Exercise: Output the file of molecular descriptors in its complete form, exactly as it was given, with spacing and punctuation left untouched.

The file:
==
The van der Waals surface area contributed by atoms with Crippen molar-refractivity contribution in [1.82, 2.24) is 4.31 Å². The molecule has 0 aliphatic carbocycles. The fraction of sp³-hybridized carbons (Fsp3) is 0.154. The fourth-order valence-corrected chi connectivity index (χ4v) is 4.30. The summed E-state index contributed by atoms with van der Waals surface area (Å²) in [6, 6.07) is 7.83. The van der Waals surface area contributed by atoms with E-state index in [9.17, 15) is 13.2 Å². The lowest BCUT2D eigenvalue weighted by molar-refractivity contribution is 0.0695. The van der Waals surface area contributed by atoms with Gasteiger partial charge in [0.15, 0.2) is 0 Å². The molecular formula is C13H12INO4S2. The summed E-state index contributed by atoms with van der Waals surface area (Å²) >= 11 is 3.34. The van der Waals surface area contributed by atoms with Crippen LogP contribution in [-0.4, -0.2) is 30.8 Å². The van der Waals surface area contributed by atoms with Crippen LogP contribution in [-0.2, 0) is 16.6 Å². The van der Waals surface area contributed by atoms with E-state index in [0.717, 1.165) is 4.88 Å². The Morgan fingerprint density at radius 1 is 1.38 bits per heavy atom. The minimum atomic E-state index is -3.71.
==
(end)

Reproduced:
The van der Waals surface area contributed by atoms with Crippen molar-refractivity contribution in [1.82, 2.24) is 4.31 Å². The molecule has 0 aliphatic carbocycles. The fraction of sp³-hybridized carbons (Fsp3) is 0.154. The fourth-order valence-corrected chi connectivity index (χ4v) is 4.30. The summed E-state index contributed by atoms with van der Waals surface area (Å²) in [6, 6.07) is 7.83. The van der Waals surface area contributed by atoms with E-state index in [9.17, 15) is 13.2 Å². The lowest BCUT2D eigenvalue weighted by molar-refractivity contribution is 0.0695. The van der Waals surface area contributed by atoms with Gasteiger partial charge in [0.15, 0.2) is 0 Å². The molecular formula is C13H12INO4S2. The summed E-state index contributed by atoms with van der Waals surface area (Å²) >= 11 is 3.34. The van der Waals surface area contributed by atoms with Crippen LogP contribution in [-0.4, -0.2) is 30.8 Å². The van der Waals surface area contributed by atoms with Crippen LogP contribution in [-0.2, 0) is 16.6 Å². The van der Waals surface area contributed by atoms with E-state index in [0.717, 1.165) is 4.88 Å². The Morgan fingerprint density at radius 1 is 1.38 bits per heavy atom. The minimum atomic E-state index is -3.71.